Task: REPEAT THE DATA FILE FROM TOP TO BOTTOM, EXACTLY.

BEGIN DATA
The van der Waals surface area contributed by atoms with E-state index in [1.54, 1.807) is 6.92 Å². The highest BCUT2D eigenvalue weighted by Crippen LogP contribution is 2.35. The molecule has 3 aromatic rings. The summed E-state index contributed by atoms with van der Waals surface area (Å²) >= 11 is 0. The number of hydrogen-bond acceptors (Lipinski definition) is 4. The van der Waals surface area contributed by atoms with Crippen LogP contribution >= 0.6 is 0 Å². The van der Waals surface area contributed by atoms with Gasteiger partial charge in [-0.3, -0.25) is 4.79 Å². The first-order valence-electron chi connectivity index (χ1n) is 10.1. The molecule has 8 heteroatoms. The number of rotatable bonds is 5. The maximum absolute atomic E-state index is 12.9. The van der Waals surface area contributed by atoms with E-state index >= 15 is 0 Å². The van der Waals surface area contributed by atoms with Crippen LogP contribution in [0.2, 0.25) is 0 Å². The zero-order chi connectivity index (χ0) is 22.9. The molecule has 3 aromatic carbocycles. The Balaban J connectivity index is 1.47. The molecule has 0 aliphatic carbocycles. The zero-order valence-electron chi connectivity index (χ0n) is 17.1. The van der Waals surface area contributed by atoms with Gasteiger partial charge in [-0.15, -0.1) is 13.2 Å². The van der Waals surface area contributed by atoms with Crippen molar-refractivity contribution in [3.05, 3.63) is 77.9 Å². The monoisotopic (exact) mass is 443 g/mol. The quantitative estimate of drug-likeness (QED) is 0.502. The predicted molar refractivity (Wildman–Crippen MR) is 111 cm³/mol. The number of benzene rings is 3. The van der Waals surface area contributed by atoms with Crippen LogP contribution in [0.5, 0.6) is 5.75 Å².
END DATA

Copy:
The van der Waals surface area contributed by atoms with E-state index in [1.54, 1.807) is 6.92 Å². The highest BCUT2D eigenvalue weighted by Crippen LogP contribution is 2.35. The molecule has 3 aromatic rings. The summed E-state index contributed by atoms with van der Waals surface area (Å²) >= 11 is 0. The number of hydrogen-bond acceptors (Lipinski definition) is 4. The van der Waals surface area contributed by atoms with Crippen LogP contribution >= 0.6 is 0 Å². The van der Waals surface area contributed by atoms with Gasteiger partial charge in [-0.3, -0.25) is 4.79 Å². The first-order valence-electron chi connectivity index (χ1n) is 10.1. The molecule has 8 heteroatoms. The number of rotatable bonds is 5. The maximum absolute atomic E-state index is 12.9. The van der Waals surface area contributed by atoms with E-state index >= 15 is 0 Å². The van der Waals surface area contributed by atoms with Crippen LogP contribution in [0.2, 0.25) is 0 Å². The zero-order chi connectivity index (χ0) is 22.9. The molecule has 3 aromatic carbocycles. The Balaban J connectivity index is 1.47. The molecule has 0 aliphatic carbocycles. The zero-order valence-electron chi connectivity index (χ0n) is 17.1. The van der Waals surface area contributed by atoms with Gasteiger partial charge in [-0.15, -0.1) is 13.2 Å². The van der Waals surface area contributed by atoms with Crippen molar-refractivity contribution in [3.05, 3.63) is 77.9 Å². The monoisotopic (exact) mass is 443 g/mol. The quantitative estimate of drug-likeness (QED) is 0.502. The predicted molar refractivity (Wildman–Crippen MR) is 111 cm³/mol. The number of benzene rings is 3. The van der Waals surface area contributed by atoms with Crippen LogP contribution in [0.5, 0.6) is 5.75 Å².